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#MeToo Guide: Cosby's conviction will support the movement



NEW YORK – Women campaigning against sexual assault and harassment welcomed Bill Cosby's condemnation as a confirmation of the #Metoo movement and an encouraging signal to other victims who are not sure if they should seek justice.

"It takes a lot of guts to do this, but that will encourage other women who now see a powerful attorney team and celebrity not buy a passport," said Debra Katz, a Washington DC lawyer Specializing in Sexual Harassment In 1965, Cosby, one of America's most beloved comedians for decades, was convicted on Thursday of drug abuse and harassment by Temple University staff member Andrea Constand in his suburb of Philadelphia. He claimed that the meeting had been consensual and his lawyers had attacked Constand, a liar and a "cheater" who made him rich.

This was Cosby's second trial for sexual abuse charges. The first ended 1

0 months ago with a hungry jury before #MeToo became a global movement.

In the aftermath of Cosby's first trial, allegations of sexual abuse have plunged countless influential men into entertainment, politics, the media, and other sectors. Cosby's conviction came in the first major celebrity process since the #Metoo movement exploded and gave abused women a collective voice.

In the period before MeToo, Katz said, women who reported rape and harassment were reflexively disbelieving and smeared, especially when they raised allegations against celebrities and powerful men.

"As Result of the courage of millions of women who spoke out … our society has changed, "she said." In fact, this jury agreed that Time's Up. "Sandra Park, an American lawyer Women's Rights Project of the American Civil Liberties Union said that the #Metoo movement has helped educate the public about the spread of sexual assault and the factors (19659010) "The tactic that has been used to harass victims It works traditionally – so you'd be looking for the perfect case that was reported immediately, "said Park." #MeToo has shown that there is a wide range of sexual assaults that are not in a decent Box. "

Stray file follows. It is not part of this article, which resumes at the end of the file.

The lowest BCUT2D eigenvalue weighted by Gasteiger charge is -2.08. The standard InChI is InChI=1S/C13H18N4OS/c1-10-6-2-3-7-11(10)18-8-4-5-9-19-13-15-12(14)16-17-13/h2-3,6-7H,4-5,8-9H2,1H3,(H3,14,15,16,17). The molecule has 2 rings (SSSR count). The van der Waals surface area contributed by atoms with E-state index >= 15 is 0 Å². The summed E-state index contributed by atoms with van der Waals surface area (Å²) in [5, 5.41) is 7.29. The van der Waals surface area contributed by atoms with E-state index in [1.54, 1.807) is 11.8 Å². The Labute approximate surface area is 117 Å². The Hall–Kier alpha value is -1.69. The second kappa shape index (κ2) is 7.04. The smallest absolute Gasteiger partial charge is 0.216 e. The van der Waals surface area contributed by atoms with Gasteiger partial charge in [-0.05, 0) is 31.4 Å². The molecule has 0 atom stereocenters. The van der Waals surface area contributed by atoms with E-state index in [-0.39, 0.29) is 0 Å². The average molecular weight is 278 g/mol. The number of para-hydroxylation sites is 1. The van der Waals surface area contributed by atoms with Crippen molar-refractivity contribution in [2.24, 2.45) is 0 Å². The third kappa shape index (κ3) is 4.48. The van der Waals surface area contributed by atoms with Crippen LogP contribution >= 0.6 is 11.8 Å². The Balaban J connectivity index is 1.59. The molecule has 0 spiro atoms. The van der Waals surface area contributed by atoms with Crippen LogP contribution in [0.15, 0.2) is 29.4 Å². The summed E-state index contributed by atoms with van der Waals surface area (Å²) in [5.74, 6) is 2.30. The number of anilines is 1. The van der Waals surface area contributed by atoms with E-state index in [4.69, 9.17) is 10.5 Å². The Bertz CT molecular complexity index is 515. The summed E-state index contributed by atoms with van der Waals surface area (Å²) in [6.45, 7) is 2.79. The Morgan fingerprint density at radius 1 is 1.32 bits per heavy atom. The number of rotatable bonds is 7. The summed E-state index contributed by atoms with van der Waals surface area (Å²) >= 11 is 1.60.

Constand, a former women's basketball administrator, said Cosby knocked her out with three blue pills he named. Her friends "and then penetrated her fingers while she was unable to move, unable to resist or say no.

Although only Constand's case went to court, there were more than 60 other women in the group In the past few years, she accused Cosby of substance abuse and harassed her for over five decades, and her allegations against a well-known superstar were a forerunner of #MeToo.

"One of the big lessons we've learned in the last six months is That people we admire, people we know well, can also act badly on things, "said Fatima Goss-Graves, president of the National Women's Law Center.

celebrity lawyer Gloria Allred, who some Advocated by Cosby's prosecutors, the motion in remarks about the courthouse steps in Norristown, Pennsylvania, after the verdict

"The #MeToo movement has arrived and is fine and lives in Montgomery County, across the nation and around the world, "said Allred.

For some women, the news of the verdict was electrifying] "I did my happy dance," said Danielle Campoamor, a New York-based author and editor who claims to have been sexually assaulted by a colleague five years ago.

But Campoamor said in an e-mail that she had been stunned by memories of her own experience when she had to wait a year for a rape set to be edited, and then they were told that it was not enough Give evidence to continue.

"So when a man in a power position, a man like Bill Cosby, is held accountable for the trauma he inflicted upon his victims, I feel hope," Campoamor wrote. "But there is no mission accomplished, there is still work to do, and we must do this work until these beliefs are no longer the exception to the rule, but the rule itself."

The Cosby verdict is likely to expand and strengthen #MeToo. Several leading feminist groups have formed a Genug-Enough Coalition and they met this week to campaign for sexual assault and harassment and find new ways to help women who have experienced such abuse.

The Associated Press is not typical Identify individuals who claim to be victims of sexual violence unless they grant permission, as Constand has done.

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Follow David Crary on Twitter at http://twitter.com/CaryAP

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